I’ve never been a big cook so when it comes to kitchen design, I’ve always just relied on what I learned in design school to guide me in creating efficient, functional kitchens for my clients.
Recently, though, I’ve started cooking for myself more. Actually putting my kitchen to use has revealed much about what works and what doesn’t when it comes to my own kitchen, but more importantly, kitchen design in general.
Read on for my top five realizations.
#1 Workstations still matter
The idea of the ‘work triangle’ is as old as the hills. For designers, it’s so central to everything we’re taught that it’s practically the golden rule for kitchen design.
The triangle centers the kitchen’s overall layout and flow around three main work areas: One for prep, one for cooking, and one for clean up, with the sink usually located in the middle and the stove and refrigerator making the other two points of the triangle.
In my own kitchen (which I have not yet redesigned), the sink is currently on one end, then the refrigerator and the stove are on the other end. It’s definitely not an ideal setup and now that I’m cooking more for myself, I can really appreciate the benefit of a classic work triangle with the sink in the middle. It feels inefficient to have to walk all the way across the room to get from the stove to the sink, and it can even result in added cleanup when something drips or spills en route.
Although I’m more convinced than ever that the work triangle is still highly efficient overall, I still think it’s vital to look at it as more of a personalized workflow based on what works best for you and your specific space. Importantly, the classic work triangle doesn’t take into account our storage needs or limitations due to a lack of space, etc.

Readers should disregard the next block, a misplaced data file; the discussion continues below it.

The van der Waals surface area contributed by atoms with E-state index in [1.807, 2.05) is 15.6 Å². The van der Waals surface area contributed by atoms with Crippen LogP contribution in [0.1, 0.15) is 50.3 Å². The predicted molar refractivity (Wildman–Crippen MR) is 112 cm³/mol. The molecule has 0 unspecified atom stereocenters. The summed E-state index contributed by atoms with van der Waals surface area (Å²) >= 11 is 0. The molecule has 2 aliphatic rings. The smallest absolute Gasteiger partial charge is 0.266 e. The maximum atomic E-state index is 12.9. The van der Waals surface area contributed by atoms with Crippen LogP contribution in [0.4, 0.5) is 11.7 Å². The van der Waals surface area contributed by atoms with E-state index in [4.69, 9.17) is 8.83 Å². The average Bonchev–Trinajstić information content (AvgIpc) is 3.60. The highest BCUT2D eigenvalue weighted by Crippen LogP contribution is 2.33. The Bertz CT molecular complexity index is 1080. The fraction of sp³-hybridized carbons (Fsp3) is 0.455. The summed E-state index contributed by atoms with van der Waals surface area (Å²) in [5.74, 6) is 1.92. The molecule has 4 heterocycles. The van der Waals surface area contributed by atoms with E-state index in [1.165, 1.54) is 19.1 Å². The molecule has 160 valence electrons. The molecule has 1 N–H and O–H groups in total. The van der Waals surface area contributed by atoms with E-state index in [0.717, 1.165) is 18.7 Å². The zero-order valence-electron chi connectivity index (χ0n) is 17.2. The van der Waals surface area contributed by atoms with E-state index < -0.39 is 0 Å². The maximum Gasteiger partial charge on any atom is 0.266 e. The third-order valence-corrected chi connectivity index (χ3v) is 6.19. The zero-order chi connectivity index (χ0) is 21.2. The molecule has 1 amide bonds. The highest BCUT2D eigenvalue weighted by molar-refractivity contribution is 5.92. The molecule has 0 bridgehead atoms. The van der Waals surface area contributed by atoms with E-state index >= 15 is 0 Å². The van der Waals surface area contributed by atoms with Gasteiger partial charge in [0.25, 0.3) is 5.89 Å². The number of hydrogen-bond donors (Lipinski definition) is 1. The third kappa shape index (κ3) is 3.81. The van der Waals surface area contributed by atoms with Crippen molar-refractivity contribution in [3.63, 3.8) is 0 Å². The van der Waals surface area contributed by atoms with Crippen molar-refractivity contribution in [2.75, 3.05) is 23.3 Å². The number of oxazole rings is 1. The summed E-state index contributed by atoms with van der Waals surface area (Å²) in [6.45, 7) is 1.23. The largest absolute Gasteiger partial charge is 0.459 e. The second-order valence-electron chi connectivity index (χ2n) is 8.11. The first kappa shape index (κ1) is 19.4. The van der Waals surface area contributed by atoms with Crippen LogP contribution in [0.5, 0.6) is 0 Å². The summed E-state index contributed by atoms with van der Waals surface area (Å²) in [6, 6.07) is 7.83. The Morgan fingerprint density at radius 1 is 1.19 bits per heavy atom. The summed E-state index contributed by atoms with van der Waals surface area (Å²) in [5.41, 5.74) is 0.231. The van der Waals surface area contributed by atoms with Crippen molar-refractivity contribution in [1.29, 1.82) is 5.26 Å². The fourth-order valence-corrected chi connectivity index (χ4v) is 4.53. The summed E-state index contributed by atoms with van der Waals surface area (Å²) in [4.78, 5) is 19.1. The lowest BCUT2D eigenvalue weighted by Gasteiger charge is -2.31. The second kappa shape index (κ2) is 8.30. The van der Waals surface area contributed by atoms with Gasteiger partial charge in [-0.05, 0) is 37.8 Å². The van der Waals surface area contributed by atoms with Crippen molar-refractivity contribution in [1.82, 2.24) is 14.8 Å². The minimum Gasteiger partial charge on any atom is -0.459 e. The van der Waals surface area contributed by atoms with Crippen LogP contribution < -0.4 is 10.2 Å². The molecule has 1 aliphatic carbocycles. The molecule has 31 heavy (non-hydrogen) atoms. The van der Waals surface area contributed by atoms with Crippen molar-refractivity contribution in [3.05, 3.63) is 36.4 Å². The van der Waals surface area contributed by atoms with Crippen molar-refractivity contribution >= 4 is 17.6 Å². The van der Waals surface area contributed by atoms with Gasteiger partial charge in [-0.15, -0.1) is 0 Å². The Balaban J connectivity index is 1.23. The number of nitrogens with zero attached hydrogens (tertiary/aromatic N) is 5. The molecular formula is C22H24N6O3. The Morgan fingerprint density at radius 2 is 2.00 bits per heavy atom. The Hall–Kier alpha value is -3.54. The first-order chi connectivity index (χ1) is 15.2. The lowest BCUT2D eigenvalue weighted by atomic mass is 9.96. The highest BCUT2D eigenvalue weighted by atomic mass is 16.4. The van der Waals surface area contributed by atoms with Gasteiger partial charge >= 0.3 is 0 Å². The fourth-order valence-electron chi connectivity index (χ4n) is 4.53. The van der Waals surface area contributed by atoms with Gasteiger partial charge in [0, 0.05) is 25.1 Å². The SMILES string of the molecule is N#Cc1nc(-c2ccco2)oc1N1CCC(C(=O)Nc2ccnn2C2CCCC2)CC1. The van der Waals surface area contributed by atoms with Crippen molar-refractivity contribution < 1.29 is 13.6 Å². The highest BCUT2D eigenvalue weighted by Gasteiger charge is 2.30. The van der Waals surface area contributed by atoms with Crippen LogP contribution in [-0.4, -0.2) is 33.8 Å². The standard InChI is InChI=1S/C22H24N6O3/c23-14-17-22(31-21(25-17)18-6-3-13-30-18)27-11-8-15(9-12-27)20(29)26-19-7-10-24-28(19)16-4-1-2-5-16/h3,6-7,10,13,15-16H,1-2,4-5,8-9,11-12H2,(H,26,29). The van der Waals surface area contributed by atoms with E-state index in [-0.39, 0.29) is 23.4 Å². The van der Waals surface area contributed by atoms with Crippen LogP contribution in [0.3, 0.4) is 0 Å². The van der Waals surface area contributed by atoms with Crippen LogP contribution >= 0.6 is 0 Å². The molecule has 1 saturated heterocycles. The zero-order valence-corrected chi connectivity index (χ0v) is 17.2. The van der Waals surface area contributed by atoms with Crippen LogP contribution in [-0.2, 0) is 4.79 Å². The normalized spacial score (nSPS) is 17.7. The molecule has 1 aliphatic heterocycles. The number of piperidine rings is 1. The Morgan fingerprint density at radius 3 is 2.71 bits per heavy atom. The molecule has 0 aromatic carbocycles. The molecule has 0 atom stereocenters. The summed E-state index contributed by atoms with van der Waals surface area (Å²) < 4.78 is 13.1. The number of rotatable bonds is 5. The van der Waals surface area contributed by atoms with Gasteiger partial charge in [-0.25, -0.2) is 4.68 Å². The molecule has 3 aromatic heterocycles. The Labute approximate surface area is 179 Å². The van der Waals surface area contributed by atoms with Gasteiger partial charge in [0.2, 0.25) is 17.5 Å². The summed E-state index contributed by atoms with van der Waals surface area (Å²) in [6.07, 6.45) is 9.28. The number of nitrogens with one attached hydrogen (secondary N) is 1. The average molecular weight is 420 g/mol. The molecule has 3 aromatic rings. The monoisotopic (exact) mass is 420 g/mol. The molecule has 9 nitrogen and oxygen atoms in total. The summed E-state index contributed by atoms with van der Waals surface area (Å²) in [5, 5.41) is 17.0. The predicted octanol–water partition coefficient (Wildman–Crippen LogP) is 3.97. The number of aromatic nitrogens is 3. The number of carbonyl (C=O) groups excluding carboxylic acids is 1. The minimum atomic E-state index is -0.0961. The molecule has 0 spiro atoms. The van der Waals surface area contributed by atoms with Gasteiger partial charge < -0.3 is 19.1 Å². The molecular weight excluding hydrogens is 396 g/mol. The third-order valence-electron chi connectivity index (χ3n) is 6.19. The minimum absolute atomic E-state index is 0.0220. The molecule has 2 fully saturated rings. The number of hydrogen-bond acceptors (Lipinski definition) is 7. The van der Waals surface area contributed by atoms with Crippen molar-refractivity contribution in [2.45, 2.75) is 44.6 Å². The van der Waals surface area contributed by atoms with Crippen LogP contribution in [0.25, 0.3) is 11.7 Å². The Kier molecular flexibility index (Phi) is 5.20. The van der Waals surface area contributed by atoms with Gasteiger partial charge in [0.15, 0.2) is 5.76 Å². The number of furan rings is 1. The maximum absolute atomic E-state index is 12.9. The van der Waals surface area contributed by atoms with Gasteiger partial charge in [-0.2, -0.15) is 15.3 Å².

At the end of the day, any good kitchen design starts with knowing what you have available to you and then adapting the placement of the workstations to make sense for the flow of your specific kitchen.
Our Yellow Ferry project is a great example of adapting to the space and the individual client to create a kitchen that functions ideally for how they live and cook. Because the home is actually a docked houseboat, the space available for the kitchen was very limited. Instead of only relying on textbook design principles and one-size-fits-all solutions, I approached the kitchen’s redesign by first asking the client, “Where in this kitchen do you feel stuck? What feels awkward to you?” Based on her responses, I was able to create a layout that felt flow-y and natural to her.
#2 Counter space is king
There are no two ways about it: You can never have too much counter space.
That said, no matter how much you have, the less stuff you store on those counters, the better. This maximizes the space you have for cooking and lets you wipe down the countertop easily when you’re done.
A true ‘chef’s kitchen’ will have at least one large island (if not two) to provide lots of workspace, but most home cooks can get by just fine as long as they have a good run of clear countertop along the kitchen perimeter.
The small bits of counter in between the sink and stove or the refrigerator and the wall don’t count! I can’t imagine anyone being able to use those spots for any form of food prep whatsoever and consider them completely useless. Avoid these in your kitchen’s design at all costs!
One item of note here is that I benefit from having an electric induction cooktop in my kitchen, which I use as an extension of the countertop at least 50% of the time. I highly recommend these for smaller kitchens that don’t have much counter space. Topped with a good, large cutting board, they’re perfect for all kinds of food prep whenever you don’t have anything simmering away on the stove.
#3 Items that are used together should be stored together